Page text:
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I completed my medical school and background EM training from India (Christian Medical College, Vellore and Apollo Hospitals, Hyderabad) where I worked for 4 years. Following this, I devoted (with all my heart) about 1.5 years to do US Medical Licensing Exams. My stint towards an EM Residency in States did not work but it took me to places and it has been quite a journey. I then relocated to London, England to work as a Registrar (Non-Trainee) in A&E. This gave me an opportunity to better understand NHS, EM training pathways and more importantly the EM Mindsets in the United Kingdom. 

Currently, I am pursuing Higher Specialist Training in Emergency Medicine at South East Scotland Deanery where I have the honour and privilege of training under some of the most innovative brains in the field of Emergency Medicine. Over the past few years, I have realised that LEARNING and UNLEARNING (which can be challenging!) is equally important to deliver cutting edge care to our patients.And through this blog, I aspire to disseminate knowledge, assist trainees with exams and stay up to date with contemporary EM literature. I have always been an avid FOAMed supporter because FOAMed has always played an indispensable role during my training. 


Lakshay Chanana
ST4 EM Trainee 
Edinburgh, Scotland
drlakshayem@gmail.com

Monday, August 8, 2016

MRCEM part B: 9 unsolicited advices!


Not many of us manage to clear MRCEM part B in the very first attempt. But there’s always (almost) a second time! I’m just trying to enumerate few points here so that it would help the future exam takers pass the exam in the debutant attempt. Most of these points are directly or indirectly discussed in detail by Lakshay in his post http://emdidactic.blogspot.in/2015/09/mrcem-part-b-do-you-know-exam-well.html . This might just be an attempt to rephrase the same as a practice for IELTS writing :-P

1.     When to start studying? How many times should I revise?
Decide what are you – Superman? Batman? Wonder woman?  Shaktiman ? or ACP Pradyumn?
The first 3 might just need 4-6 months of dedicated study, the 4th might need slightly more and the last one…hmm…OK! Decide it for yourself!

            



2.     OHEM Vs Victoria Stacey!
There haven’t been any randomized controlled trials to conclusively say that one is better than the other. But our team has evaluated multiple case reports with varied results. On initial eyeballing, our impression is that OHEM > Stacey (though you need to study both).  More studies are warranted for conclusive evidence on the same!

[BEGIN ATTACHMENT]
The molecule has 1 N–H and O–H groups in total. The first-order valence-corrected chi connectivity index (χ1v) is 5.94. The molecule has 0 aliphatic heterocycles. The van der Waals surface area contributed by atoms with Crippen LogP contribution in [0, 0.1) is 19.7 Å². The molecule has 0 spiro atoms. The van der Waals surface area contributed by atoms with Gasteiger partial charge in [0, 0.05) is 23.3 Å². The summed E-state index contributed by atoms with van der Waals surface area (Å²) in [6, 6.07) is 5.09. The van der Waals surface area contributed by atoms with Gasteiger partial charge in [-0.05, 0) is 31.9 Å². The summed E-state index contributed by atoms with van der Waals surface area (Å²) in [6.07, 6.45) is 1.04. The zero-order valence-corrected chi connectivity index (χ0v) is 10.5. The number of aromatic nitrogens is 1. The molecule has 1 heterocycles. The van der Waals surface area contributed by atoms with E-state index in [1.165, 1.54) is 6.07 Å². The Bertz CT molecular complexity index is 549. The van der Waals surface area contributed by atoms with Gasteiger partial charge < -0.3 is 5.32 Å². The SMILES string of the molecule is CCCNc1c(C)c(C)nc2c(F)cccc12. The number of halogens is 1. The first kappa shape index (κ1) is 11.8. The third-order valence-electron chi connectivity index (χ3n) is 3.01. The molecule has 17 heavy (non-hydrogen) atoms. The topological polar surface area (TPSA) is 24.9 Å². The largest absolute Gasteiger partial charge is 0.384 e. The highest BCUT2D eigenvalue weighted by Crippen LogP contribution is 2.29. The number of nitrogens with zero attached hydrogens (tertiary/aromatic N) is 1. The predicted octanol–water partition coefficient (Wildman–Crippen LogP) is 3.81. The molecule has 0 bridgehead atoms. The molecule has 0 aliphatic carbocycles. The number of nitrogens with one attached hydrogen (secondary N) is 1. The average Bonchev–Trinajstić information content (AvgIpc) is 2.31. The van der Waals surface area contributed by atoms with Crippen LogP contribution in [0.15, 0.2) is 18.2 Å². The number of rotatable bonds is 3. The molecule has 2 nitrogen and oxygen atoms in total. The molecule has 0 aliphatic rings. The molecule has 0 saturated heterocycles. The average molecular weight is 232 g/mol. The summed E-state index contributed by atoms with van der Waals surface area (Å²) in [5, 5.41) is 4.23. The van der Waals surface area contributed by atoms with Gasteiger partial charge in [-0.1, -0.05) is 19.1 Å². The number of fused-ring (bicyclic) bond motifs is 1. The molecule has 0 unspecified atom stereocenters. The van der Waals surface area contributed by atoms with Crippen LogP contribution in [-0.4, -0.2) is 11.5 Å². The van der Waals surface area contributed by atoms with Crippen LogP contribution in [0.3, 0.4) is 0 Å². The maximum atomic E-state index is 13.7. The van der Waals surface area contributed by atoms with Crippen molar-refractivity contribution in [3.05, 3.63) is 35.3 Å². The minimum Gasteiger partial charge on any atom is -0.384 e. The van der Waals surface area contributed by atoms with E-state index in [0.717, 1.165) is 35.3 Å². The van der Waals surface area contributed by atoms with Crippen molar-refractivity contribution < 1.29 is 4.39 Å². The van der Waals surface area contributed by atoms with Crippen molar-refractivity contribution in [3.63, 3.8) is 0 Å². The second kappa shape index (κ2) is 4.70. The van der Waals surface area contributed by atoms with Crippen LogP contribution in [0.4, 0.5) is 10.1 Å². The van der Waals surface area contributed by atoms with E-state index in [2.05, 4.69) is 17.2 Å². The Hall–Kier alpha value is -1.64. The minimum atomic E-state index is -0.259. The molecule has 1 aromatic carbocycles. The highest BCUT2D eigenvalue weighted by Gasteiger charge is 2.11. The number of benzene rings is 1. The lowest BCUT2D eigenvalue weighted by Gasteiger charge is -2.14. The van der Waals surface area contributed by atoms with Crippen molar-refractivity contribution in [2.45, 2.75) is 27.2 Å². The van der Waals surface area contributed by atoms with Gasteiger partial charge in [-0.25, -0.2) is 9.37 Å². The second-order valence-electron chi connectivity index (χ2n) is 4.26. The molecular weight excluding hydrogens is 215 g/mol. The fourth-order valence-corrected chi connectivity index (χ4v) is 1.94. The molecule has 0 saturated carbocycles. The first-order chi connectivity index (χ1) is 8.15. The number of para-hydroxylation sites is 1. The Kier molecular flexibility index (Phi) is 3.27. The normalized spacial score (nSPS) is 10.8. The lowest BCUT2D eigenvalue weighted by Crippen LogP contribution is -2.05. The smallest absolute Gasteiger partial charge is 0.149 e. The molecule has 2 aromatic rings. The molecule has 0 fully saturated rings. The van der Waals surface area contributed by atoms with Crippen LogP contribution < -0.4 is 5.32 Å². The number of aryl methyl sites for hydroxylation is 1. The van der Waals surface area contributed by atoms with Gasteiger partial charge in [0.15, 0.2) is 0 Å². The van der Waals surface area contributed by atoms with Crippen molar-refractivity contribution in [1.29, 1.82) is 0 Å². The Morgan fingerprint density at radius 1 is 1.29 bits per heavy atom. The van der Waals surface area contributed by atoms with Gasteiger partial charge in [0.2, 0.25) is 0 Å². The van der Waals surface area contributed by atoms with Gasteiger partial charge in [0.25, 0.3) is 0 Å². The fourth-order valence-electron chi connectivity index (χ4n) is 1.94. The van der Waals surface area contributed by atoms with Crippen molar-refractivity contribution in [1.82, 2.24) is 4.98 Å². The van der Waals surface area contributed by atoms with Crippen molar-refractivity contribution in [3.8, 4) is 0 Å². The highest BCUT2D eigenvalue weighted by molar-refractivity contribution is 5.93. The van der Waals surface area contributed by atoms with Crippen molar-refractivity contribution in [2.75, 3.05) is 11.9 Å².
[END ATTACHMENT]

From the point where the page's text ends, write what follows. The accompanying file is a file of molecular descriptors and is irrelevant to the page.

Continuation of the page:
3.     “OHEM? That book of Lilliput’s?”
Yes! Read it and understand it LINE BY LINE! Just reading OHEM without adequate clinical experience won’t help but reading this amazing (Often boring) mini, one-stop-for-all book definitely gives you an idea of how to write the answers in exam! Believe it or not it just LOOKS small!

           



4.     Discuss – Read – Discuss – Repeat!
That’s completely normal for an ER physician, I mean having ADHD! That’s one of our core characters! But when it comes to studying, that might be a problem! So…finding a study partner would definitely help. A partner whose ADHD score is slightly lesser than that of yours would be a good idea. You need to discuss emergency medicine; not game of thrones, cricket, music, travel, poetry….OMG! It’s exam time and everything in the world apart from books look so damn interesting!!!


           


5.     Solve as many questions as possible!
Online question banks can be subscribed for few months - keep solving these questions. This helps a lot especially when continuous reading becomes notoriously directionless.
These are also confidence boosters.


           


6.     Mock the exams! Do not let the exams mock you!
So if you are working in a department where there are seniors, registrars and consultants request them to conduct topic wise, weekly, mock tests – Make a plan and cover every topic.
+ 3-4 mega tests a month before the exam will be of great help.
Score your papers amongst yourselves and discuss the answers – Preferably under the guidance of someone who has already cleared the exam.  Let there be some competitive spirit as well!


            



7.     List those must know criteria, scores, scale, rules - rule them all!
                 
            



8.     Know what/how *EXACTLY* to write the answers

Select your standard answers before the exam.  Example: Analgesia - Remember 1 opioid and 1 NSAID with dose + route and write that in exam. Don’t waste time deciding between Ketorolac, Diclofenac, Ibuprofen, Paracetamol, etc. inside the exam hall.  Have ‘standard answers’ for ‘standard questions’ to be above the standards in exam!
Be very very specific in all your answers - ’Oxygen’ is not an answer; ‘Oxygen XYZ liters/min via ABC mask to maintain saturation of PQR’ is the answer! (You can fine tune these skills during the mock test sessions)



           


9.     Let your brain be a tropical iceberg during the exam!

Cool, calm, like a shift in the ED– and you are almost half way through the exam.  Don’t let the global warming effect you during those two hours!
Also, TIME IS EVERYTHING! Do not waste time on a question you don’t know anything about! Move on. Dermatology can wait! Deal with the other emergencies first and come back to the rash in the end for a detailed analysis!!! Be Dhoni! FINISH IT!

           





Author
Dr. Apoorva Chandra, MRCEM
Twitter: @apoorvamagic  

Resident, Emergency Medicine         
Apollo Health City, Hyderabad                                                         


apoorvamagic@gmail.com

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